This can cost a scheme greatly – with industry experts assessing the data risk to be in the region of 1-5% of the total premium. This can make the difference between a transaction being affordable or not.
Missing data such as marital status and contingent spouse details can make a big difference, but as a provider’s legal and actuarial advisers look closely at the scheme, other issues such as benefit inaccuracies will come to light. It is always better for schemes to focus some time and money up front to identify and resolve their data issues before they have a more significant impact on the scheme’s long-term objectives. For the vast majority of schemes, reviewing and improving data will cost far less than the data risk premium applied if the data work is not carried out.
Data for digitalisation
Pension Schemes are gradually moving towards self-service and digital solutions. This enhances member engagement, particularly with younger generations of members and members approaching retirement who need access to adequate information to make informed choices. Self-service also enables straight through processing for actions such as retirement claims and member updates.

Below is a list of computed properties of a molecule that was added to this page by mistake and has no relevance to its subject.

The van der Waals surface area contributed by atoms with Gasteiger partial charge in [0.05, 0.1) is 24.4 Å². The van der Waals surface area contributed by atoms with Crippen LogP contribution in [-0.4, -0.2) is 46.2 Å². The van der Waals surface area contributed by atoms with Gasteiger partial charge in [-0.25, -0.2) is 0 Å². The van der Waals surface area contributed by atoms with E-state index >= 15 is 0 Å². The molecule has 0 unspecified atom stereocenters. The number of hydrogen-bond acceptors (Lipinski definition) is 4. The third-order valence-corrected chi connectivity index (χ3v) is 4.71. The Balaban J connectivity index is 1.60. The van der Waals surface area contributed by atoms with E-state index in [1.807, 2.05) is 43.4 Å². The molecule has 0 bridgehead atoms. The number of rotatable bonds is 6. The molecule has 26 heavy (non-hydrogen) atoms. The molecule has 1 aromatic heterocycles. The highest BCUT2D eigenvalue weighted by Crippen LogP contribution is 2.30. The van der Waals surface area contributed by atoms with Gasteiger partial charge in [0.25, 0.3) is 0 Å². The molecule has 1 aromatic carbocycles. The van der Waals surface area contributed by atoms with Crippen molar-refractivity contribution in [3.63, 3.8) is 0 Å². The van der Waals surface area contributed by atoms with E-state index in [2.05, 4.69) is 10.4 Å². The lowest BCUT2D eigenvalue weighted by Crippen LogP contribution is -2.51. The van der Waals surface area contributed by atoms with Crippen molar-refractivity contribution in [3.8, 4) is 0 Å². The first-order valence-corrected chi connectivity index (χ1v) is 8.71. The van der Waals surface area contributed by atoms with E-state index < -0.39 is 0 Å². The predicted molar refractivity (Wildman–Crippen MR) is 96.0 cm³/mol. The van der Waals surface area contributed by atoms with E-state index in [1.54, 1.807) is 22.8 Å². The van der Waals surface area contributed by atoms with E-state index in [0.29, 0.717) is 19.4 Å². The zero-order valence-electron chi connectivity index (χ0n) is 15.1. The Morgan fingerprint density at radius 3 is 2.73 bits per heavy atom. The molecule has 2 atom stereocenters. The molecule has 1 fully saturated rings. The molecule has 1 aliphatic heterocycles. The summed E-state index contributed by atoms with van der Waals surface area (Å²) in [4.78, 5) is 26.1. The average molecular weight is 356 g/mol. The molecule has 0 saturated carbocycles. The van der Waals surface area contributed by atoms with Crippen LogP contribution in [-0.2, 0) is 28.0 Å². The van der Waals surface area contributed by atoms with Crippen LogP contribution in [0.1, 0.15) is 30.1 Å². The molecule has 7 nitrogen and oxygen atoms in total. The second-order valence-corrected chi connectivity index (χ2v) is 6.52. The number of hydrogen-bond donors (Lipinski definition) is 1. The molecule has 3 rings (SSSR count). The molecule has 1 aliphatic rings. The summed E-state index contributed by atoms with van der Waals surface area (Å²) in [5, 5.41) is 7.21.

Data needs to be accurate enough for matching and verification, especially where retirement claims may be paid without any human oversight.
Preparing for pensions dashboards is a huge challenge for schemes, one where their data and its accessibility is central to success.
Data underpins all areas of pension scheme management and ultimately drives the outcomes for members – without good quality data, pensions schemes will face challenges in meeting their regulatory duties and providing members the right benefits at the right time, the ultimate objective. Data may appear to be focused at the administration function, but it impacts all areas of pension scheme management and poor quality data will restrict the effectiveness across all areas. We can all see the benefits of investment in the processes in place to run a pension scheme, with investment in automation, or asset management common practices. But investment on the quality of data is often left behind, when it could be argued it’s the most important step.